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Über zine DIY culture heroes - The Blues Brothers coming to Liverpool

by Martin Higgins. Published Thu 15 Jul 2010 15:16, last updated: 16/07/10

This month Purple Revolver and Über zine send a salute to true DIY culture icons John Belushi and Dan Aykroyd with a special screening of their cult classic The Blues Brothers in Liverpool.

Jake and Elwood's 'On a mission from God' pledge to save their childhood orphanage and the whole film captures the Do It Yourself spirit, which is re-awakening across the world.

Peeps are bowing out of the rat race for a just cause or to take up their own creative projects and doing it bettter than the big boys.

To help celebrate the 30th anniversary of The Blues Brothers big screen debut all you have to do is head down to Studio 2, Parr St for our Über issue 2 launch party on Thursday July, 29.

For a cover charge of £5, straight outta 1980, you will get a free glass of Barefoot Wine on entry, enjoy Aretha's Soul Food buffet and be blessed with a blistering blues set from Xander And The Peace Pirates.

And get your hands on one of the first copies of the new Über zine. Buy tickets http://www.wegottickets.com/event/87745

For more - hit the Facebook event page...http://www.facebook.com/event.php?eid=139247409435301

Now, for the tale of how the Saturday Night Live stars had to navigate petty council beauracry and studio red tape to get permission to shoot the now infamous car chase, even before going on the run from Neo Nazis and the Good Ole Boys.

John Belushi walked into Mayor Jane Byrne's office, sweat beading down his forehead, while Dan Aykroyd waited outside the door.

Dan gave Belushi, a Chicago native, the breathing room to appeal to the mayor as a local boy to a local girl. Belushi was nervous, Byrne remembers sitting at her desk stone-faced and silent, offering no relief.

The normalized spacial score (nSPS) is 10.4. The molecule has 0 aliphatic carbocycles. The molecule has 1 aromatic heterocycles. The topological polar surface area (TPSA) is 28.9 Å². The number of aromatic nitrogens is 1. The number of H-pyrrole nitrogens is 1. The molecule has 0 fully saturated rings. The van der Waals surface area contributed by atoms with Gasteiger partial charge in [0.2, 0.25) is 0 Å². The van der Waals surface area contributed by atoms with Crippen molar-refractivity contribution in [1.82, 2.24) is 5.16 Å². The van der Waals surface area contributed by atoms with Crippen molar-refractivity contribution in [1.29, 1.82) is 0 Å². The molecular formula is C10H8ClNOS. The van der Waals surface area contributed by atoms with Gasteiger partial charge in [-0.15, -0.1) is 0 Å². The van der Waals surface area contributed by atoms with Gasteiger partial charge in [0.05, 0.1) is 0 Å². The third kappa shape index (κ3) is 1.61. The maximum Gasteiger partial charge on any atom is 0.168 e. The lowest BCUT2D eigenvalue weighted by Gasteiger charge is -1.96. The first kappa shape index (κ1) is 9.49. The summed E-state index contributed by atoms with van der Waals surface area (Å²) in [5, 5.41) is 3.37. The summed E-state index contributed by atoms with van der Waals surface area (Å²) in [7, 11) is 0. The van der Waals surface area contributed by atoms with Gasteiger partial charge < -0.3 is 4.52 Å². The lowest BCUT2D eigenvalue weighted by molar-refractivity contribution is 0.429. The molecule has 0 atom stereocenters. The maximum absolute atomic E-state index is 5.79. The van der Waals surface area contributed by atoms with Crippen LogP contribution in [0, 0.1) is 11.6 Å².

Belushi and Aykroyd wanted to shoot the movie in Chicago but the local government were not open to the idea of big budget movie productions in the area.

Byrne recalls the meeting: "I know how Chicago feels about movies," John said to the mayor.

She nodded. "Belushi said the studio would like to donate some money to Chicago orphanages in lieu of throwing a big, expensive premiere. 'How much money?' I asked. He said, "$200,000." 'And I just nodded again.'
"And so he kept talking," . "Finally, I just said, 'Fine.' But he kept going. So again I said, 'Look, I said fine.' He said, 'Wait. We also want to drive a car through the lobby of Daley Plaza. Right though the window.'

"I remember what was in my mind as he said it. I had the range of agitators against me anyway, and most of Daley's people were against me.

"They owned Chicago for years, so when Belushi asked me to drive a car through Daley Plaza, the only thing I could say was, 'Be my guest!'

"He said, 'We'll have it like new by the morning.' I said, 'Look, I told you yes.' And that's how they got my blessing."

In this way Belushi, Aykroyd and Landis took it upon themselves to move outside the studio and cut through the red tape with their own cunning and turned their ambitious pre-production ideas into a hilarious reality and now cult classic movie, loved across the world.

They had somehow managed to get the local authorities to agree to closing down Lake Shore Drive, dropping a car from 1,000 feet and demolishing a shopping mall. No small feat, even by today's big budget standards.



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